Vetting a genuine cross-section of the market, said Andy McNally, head of Berenberg Bank UK, “gave us a much better and much more precise idea of how a deeper pool of investors would value the company”.
Hendrick Riehmer, a managing partner at the bank, adds to the picture. “If you talk to three accountants in Britain, Benelux, and Scandinavia, they might have different ideas,” he said. “And that creates the opportunity to say, OK, maybe a different price – maybe higher, maybe lower – would be better here.”
Rival members of the syndicate perceive the situation somewhat differently. They argue Berenberg used its private bank wealth to present the client with a substantial initial order that would relaunch the deal and secure its promotion by two levels to joint global co-ordinator – and at the same time the demotion of Citigroup and JP Morgan.
On September 21, just a week after postponing, Talanx was back, this time with its flotation cut to €500m. Having already done 10 days of marketing and roadshows, the insurer simply relaunched straight into bookbuilding. The book was officially covered on the first day and pricing of 25.5m shares later came at €18.30 apiece. The stock rose on its first day of trading in Frankfurt and Talanx has climbed ever since, closing at €24.30 on April 29.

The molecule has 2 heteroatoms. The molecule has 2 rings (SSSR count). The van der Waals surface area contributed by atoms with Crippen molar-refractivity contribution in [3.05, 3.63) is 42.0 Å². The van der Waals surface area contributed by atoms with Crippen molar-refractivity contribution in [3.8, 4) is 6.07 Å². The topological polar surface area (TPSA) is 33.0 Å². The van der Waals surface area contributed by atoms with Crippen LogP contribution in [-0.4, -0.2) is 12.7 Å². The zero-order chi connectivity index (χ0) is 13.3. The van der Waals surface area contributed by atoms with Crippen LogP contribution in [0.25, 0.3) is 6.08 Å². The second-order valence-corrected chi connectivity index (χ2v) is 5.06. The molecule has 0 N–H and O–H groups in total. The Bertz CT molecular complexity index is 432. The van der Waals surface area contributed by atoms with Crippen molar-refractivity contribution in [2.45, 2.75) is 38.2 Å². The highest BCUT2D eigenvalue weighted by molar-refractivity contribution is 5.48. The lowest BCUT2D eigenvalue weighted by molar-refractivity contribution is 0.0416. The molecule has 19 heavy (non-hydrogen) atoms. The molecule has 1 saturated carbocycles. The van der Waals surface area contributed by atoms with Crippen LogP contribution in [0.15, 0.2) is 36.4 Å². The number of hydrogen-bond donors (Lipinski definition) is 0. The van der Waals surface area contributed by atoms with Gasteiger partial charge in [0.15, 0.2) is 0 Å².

Carving a niche
Berenberg has been around long enough – going on four-and-a-quarter centuries – to avoid being patronised with an underdog’s tag. Yet it’s unusual to see a private banking expert, particularly one from Hamburg – that most staid of German merchant trading towns, cornerstone of the Hanseatic League – so thoroughly, quickly and effectively reinvent itself.
It’s hard to imagine the likes of Switzerland’s Pictet, or the German private banking trio of Bankhaus Lampe, Hauck & Auffhaeuser and Metzler, having either the scale, the desire or the capability to kick start, then co-lead, such a major deal.
But then, this isn’t a “normal” bank at all. It happily defies pigeon-holing: it is a staid private bank with a vibrant (competitors call it old school) cash equities business bolted on. Riehmer describes Berenberg as a research firm with a bank attached. McNally sings from the same hymn sheet, enthusing about Berenberg’s prospects. The bank’s structure, he said, would remain “as simple as possible. We don’t deviate from that”.
Again, that means research, equities, and more equities. “We are a firm of equity junkies,” said McNally. “If you build a firm filled with enough equity junkies, clients start to reward you not just financially, but also in terms of the trust they place in you and the openness they deal with you. And that puts you in a position to do deals like the Talanx IPO.”
Success has allowed the firm to systematically build headcount. Berenberg employs 70 analysts in London and 52 salespeople across the northern hemisphere, notably London, New York, Boston, Paris and Frankfurt. A further 15 execution bankers work out of Hamburg, fleshing out a cash equities business that employs, McNally reckons “around 210 people”.